About 200 MOX project construction workers were laid off recently by contractor CB&I at Savannah River Site.
“We constantly review workforce needs based on the project execution plan and make adjustments as required,” said Gentry Brann, a CB&I spokeswoman. About 2,000 workers are still employed in building MOX, she said.
In May, the Trump Administration’s budget proposal called for the project to be mothballed.
“The FY 2018 Budget Request proposes to terminate the MOX project and pursue the dilute and dispose option as an alternative,” according to an appendix to the budget proposal. In 2017, the Obama Administration had proposed the same thing.
MOX is designed to demilitarize weapons grade plutonium from America’s nuclear arsenal to make it usable as a fuel in commercial nuclear power plants. The process renders the plutonium useless for military purposes.
The Department of Energy’s preferred alternative of dilute and dispose is a hands-on process that mixes plutonium with inert material. Plutonium is ground up in a “glove box” by hand with a mortar and pestle. A small amount is then placed inside a canister and shaken with inert materials. The canister is then shipped to the Waste Isolation Pilot Plant for permanent interment at the salt-mine facility in New Mexico.
MOX was born from an agreement between the U.S. and Russia in 2000. The Plutonium Management and Disposition Agreement called for each nation to dispose of 34 metric tons of weapons usable plutonium. Combined, the 68 tons is enough to create about 17,000 nuclear warheads.
Under the agreement, each nation would take the MOX route to disposing the material. In late 2016, after the National Nuclear Security Administration testified before Congress that the Obama Administration wanted to pull the plug on MOX, Russian President Vladimir Putin suspended the agreement.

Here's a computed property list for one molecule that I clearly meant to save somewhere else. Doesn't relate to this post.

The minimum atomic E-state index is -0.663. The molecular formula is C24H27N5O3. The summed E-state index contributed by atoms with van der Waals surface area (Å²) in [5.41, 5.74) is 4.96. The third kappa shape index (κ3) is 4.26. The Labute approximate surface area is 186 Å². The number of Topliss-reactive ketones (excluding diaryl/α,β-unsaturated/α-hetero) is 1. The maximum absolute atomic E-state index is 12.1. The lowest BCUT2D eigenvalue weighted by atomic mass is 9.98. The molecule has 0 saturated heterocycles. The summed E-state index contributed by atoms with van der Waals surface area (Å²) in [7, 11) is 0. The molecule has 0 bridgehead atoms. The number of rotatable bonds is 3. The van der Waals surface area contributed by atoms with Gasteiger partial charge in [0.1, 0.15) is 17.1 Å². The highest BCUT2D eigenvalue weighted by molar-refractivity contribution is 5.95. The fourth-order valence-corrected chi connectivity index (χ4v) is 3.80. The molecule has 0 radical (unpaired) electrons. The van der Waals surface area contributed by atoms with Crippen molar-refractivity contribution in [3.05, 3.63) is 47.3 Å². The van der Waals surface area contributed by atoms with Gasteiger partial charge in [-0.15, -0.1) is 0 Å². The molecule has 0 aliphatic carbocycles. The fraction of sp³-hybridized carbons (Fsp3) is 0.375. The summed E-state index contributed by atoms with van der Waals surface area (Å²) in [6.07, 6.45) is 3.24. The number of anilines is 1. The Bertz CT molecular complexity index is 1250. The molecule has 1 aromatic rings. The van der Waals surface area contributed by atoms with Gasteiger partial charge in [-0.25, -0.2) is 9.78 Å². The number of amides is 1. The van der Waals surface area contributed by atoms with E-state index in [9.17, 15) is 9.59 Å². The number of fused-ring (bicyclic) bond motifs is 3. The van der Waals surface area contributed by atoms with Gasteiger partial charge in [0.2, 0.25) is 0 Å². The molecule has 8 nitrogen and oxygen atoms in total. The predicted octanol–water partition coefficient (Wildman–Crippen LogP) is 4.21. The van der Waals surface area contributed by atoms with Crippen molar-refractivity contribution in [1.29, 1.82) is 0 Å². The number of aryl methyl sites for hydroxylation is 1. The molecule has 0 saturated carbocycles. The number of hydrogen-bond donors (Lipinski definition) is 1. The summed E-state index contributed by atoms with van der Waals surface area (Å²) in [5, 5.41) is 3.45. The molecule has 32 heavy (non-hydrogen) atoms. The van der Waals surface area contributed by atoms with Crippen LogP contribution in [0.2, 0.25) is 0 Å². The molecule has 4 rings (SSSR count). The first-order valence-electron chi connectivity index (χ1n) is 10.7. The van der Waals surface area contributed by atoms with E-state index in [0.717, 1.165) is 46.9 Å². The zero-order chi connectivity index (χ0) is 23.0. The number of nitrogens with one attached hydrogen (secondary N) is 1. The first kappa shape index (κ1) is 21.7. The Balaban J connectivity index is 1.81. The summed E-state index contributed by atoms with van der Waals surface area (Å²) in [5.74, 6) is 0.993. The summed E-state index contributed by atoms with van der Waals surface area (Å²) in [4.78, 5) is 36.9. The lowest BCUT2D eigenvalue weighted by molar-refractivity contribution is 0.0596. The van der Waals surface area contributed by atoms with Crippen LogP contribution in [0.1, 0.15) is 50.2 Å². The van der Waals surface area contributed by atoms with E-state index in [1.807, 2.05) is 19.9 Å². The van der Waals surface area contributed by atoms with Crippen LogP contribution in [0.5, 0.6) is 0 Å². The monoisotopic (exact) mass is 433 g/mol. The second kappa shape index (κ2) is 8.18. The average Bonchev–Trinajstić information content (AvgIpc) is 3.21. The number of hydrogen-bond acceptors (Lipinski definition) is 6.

The suspension removed the 68 tons from International Atomic Energy Agency oversight and returned it to control of each individual nation. Earlier this month, the Russian Foreign Ministry released a statement saying Russia would consider reviving the agreement if the American government would return to the original disposition pathway, MOX.
“The mismanaged MOX project at SRS is in serious trouble due to design problems, massive cost overruns and significant schedule delays, making it a twin to the failed V.C. Summer nuclear reactor construction project,” Tom Clements, director of the watchdog organization Savannah River Site Watch, said Thursday in a news release. “Time may have run out for the chronically troubled MOX project and formal termination should be at hand, something we have long called for given that it has been clear that MOX had become nothing more than a massive money pit.”
The release also said the Department of Energy’s National Nuclear Security Administration was conducting special inspections “to determine if selected areas of the project have been constructed to required standards.”